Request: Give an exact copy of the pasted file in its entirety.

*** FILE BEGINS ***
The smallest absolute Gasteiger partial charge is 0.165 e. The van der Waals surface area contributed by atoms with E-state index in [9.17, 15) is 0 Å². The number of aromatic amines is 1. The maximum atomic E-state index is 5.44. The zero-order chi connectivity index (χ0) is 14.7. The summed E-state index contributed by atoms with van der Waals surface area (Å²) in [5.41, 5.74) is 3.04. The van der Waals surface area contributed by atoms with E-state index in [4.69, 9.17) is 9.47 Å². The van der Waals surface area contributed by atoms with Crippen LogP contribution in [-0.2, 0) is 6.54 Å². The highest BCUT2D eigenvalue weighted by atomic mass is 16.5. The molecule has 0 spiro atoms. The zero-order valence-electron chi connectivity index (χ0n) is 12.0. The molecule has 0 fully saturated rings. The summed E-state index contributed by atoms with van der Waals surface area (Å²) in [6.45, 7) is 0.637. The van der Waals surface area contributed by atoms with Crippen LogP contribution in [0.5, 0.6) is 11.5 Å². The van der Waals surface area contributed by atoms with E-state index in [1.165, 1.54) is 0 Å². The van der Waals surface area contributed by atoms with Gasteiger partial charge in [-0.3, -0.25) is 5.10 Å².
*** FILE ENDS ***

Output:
The smallest absolute Gasteiger partial charge is 0.165 e. The van der Waals surface area contributed by atoms with E-state index in [9.17, 15) is 0 Å². The number of aromatic amines is 1. The maximum atomic E-state index is 5.44. The zero-order chi connectivity index (χ0) is 14.7. The summed E-state index contributed by atoms with van der Waals surface area (Å²) in [5.41, 5.74) is 3.04. The van der Waals surface area contributed by atoms with E-state index in [4.69, 9.17) is 9.47 Å². The van der Waals surface area contributed by atoms with Crippen LogP contribution in [-0.2, 0) is 6.54 Å². The highest BCUT2D eigenvalue weighted by atomic mass is 16.5. The molecule has 0 spiro atoms. The zero-order valence-electron chi connectivity index (χ0n) is 12.0. The molecule has 0 fully saturated rings. The summed E-state index contributed by atoms with van der Waals surface area (Å²) in [6.45, 7) is 0.637. The van der Waals surface area contributed by atoms with Crippen LogP contribution in [0.5, 0.6) is 11.5 Å². The van der Waals surface area contributed by atoms with E-state index in [1.165, 1.54) is 0 Å². The van der Waals surface area contributed by atoms with Gasteiger partial charge in [-0.3, -0.25) is 5.10 Å².